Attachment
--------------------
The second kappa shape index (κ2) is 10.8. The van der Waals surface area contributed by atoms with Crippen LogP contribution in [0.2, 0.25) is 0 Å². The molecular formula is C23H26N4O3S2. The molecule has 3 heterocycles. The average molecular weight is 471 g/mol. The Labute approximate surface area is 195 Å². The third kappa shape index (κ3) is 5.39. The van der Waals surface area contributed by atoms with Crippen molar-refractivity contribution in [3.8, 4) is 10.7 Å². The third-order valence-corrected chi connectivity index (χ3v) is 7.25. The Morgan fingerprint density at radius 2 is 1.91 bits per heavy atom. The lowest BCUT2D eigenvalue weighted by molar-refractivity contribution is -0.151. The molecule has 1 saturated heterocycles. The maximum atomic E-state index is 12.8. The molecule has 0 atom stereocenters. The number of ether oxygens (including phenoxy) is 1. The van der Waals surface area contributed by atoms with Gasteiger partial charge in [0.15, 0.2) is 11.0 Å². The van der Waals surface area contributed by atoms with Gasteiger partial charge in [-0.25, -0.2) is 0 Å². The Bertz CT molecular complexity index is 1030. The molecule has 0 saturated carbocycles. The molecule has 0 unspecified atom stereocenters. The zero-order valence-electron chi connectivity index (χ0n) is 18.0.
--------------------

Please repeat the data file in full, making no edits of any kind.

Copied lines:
The second kappa shape index (κ2) is 10.8. The van der Waals surface area contributed by atoms with Crippen LogP contribution in [0.2, 0.25) is 0 Å². The molecular formula is C23H26N4O3S2. The molecule has 3 heterocycles. The average molecular weight is 471 g/mol. The Labute approximate surface area is 195 Å². The third kappa shape index (κ3) is 5.39. The van der Waals surface area contributed by atoms with Crippen molar-refractivity contribution in [3.8, 4) is 10.7 Å². The third-order valence-corrected chi connectivity index (χ3v) is 7.25. The Morgan fingerprint density at radius 2 is 1.91 bits per heavy atom. The lowest BCUT2D eigenvalue weighted by molar-refractivity contribution is -0.151. The molecule has 1 saturated heterocycles. The maximum atomic E-state index is 12.8. The molecule has 0 atom stereocenters. The number of ether oxygens (including phenoxy) is 1. The van der Waals surface area contributed by atoms with Gasteiger partial charge in [0.15, 0.2) is 11.0 Å². The van der Waals surface area contributed by atoms with Gasteiger partial charge in [-0.25, -0.2) is 0 Å². The Bertz CT molecular complexity index is 1030. The molecule has 0 saturated carbocycles. The molecule has 0 unspecified atom stereocenters. The zero-order valence-electron chi connectivity index (χ0n) is 18.0.